by: Matt Flegal [ ]
Originally published on:
I don't know about the rest of you old timers but as someone who was mixing his own washes for a couple of decades when premixed washes came out I thought these types of products were silly. After using premixed washes for a bit I have come to love them. Allowing reproducable and reliable effects they are also quick and easy to use, saving time and headaches. While these new enamel washes from MIG are true washes, effectively highly diluted paint but a bit thicker than filters, they are apparently designed more to represent splashes and thin coatings of muck than to accentuate panel lines and shadow around details. Do they work? Well. . .
moss green wash
For all of these washes I built a quick test strip of panzer grey, white, tan, and dark green with a piece of strip U-channel to act as a detail piece. The moss green wash left the most opaque deposit of the three, being visible on all of the paints except the dark green. All three washes flow superbly and congregate around raised structures and fill an etched line perfectly. The wash does self-level out a bit but brush strokes stay pretty visible. The wash dries flat in about 10 minutes to the touch and can be wiped away with a wet tissue (just water) for about the first 45 seconds or so. After that you'll need thinner to get it all off. Compared to pictures it does look the right color and opacity for a moss or algae stain.
mud splash wash
As a traditional wash, this works pretty well, filling a seam and congregating around detail. However, it does get wicked in around detail and shows up fairly strongly there but is too dark to serve as a dust. It frankly looks a bit odd unless you spread it around if the detail bits are close together. It is also pretty thin, so a single application seems too transparent to represent a spray of muddy water. You can apply more to get that effect but then it wicks back into the detail and makes it stand out strongly with the brown outline. I'm not sold on this one but it occurs to me that if you mist first with a thinned brown from the airbrush and overlay this it might work quite well. This might also work for windshields as well.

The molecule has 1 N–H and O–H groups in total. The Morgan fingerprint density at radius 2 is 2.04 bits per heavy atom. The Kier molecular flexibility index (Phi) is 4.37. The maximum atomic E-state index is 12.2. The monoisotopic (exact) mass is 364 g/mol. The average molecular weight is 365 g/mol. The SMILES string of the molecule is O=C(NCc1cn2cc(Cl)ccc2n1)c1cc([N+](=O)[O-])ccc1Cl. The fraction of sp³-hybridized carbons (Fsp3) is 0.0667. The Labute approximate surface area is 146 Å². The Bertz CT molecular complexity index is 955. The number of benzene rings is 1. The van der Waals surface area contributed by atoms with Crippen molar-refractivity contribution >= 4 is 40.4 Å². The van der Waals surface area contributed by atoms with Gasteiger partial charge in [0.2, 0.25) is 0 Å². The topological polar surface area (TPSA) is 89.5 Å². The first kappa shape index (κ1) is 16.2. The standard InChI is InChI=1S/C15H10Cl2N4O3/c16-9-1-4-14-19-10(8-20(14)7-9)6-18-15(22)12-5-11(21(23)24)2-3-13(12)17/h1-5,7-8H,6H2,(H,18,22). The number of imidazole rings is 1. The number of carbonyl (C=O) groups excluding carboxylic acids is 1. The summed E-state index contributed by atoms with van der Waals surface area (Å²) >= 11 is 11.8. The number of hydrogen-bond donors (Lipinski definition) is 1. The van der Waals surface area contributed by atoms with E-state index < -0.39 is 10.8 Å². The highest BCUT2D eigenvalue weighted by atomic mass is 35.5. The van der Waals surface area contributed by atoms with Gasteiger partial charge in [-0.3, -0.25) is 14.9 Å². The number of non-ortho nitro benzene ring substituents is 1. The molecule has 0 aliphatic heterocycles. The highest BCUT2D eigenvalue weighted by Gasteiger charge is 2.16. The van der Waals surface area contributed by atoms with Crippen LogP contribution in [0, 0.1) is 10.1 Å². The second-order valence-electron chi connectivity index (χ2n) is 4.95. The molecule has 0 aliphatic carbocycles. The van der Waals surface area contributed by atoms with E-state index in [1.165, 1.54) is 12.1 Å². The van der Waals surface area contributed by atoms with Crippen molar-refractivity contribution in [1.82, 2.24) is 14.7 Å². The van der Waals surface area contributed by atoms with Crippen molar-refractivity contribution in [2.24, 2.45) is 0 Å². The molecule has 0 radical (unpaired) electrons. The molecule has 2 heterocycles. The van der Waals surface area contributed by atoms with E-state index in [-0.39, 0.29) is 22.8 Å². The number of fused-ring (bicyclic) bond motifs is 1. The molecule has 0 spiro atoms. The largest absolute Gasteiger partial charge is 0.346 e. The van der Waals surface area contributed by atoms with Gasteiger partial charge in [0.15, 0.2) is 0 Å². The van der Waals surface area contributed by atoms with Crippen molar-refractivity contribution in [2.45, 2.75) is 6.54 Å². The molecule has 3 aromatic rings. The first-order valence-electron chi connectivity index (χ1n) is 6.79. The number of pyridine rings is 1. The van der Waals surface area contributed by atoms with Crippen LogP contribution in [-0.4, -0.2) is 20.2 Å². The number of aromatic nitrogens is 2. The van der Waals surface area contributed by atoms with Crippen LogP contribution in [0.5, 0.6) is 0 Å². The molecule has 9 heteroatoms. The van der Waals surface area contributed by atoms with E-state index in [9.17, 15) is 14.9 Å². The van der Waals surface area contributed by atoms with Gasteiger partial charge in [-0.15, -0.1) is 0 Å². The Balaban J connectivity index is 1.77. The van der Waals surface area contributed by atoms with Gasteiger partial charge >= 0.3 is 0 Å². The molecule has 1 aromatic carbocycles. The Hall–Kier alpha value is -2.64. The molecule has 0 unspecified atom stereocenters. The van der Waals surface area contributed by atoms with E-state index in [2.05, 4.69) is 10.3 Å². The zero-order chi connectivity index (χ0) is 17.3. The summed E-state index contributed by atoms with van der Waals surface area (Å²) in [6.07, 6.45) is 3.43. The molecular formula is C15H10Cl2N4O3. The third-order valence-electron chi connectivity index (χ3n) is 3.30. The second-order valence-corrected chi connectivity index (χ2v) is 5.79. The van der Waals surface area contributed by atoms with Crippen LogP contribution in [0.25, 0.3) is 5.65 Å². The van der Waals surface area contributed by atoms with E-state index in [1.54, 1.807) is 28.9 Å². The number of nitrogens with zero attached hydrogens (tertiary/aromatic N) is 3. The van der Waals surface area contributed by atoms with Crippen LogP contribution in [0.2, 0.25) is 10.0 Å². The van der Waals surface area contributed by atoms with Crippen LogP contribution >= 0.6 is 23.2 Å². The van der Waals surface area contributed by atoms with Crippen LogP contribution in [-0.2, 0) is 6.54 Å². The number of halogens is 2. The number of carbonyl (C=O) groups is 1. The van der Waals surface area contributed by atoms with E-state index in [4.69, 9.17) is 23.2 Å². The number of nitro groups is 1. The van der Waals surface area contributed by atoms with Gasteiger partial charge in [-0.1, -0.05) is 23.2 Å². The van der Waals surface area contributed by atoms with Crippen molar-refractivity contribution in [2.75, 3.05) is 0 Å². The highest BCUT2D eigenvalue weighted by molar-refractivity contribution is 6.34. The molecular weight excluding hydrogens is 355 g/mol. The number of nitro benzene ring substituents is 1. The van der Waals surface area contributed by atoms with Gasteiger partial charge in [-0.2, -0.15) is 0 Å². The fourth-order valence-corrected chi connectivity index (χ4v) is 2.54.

dirty glass wash
This one made no sense to me at first. I presume it is to represent the film of grey crud that settles on outside windows if they are left uncleaned for too long. From the bottle it is a light blue-grey wash and on my test strip it looked thin and gathered in panel-lines fairly darkly. I put it on clear plastic and it looked pretty awful, smeared with obvious brush strokes and not realistic at all. I tossed it aside, ready to dismiss it. Then, about an hour later, I looked at it again. What a change! It self leveled and looks exactly like the smeared mess you see on an abandoned window. It also does not show up in the corners like I would have thought, so you're not going to see a blue-grey line along the edges of a window pane. Looking at this, my mind immediately went to all of the dioramas I've seen (and a few that I've done!) where a destroyed and abandoned building has crystal clear windows made of plastic or microscope slides. This product will be perfect for making that glass look abandoned but still transparent.
These are definite niche products. The Moss Green would be useful for staining around water spigots or on boats and amphibious tanks/planes. The Dirty Glass would be useful for, well, dirty glass. The Mud Splash is the weakest of the lot, I think, being useful for very thin splashes only unless you do repeated applications and risk showing some brush strokes. All are useful for those specific instances but probably not for the general modeller who would benefit from other washes. Be aware these are enamel washes and the carrier solution will attack other enamel paints (like the dark green that I used).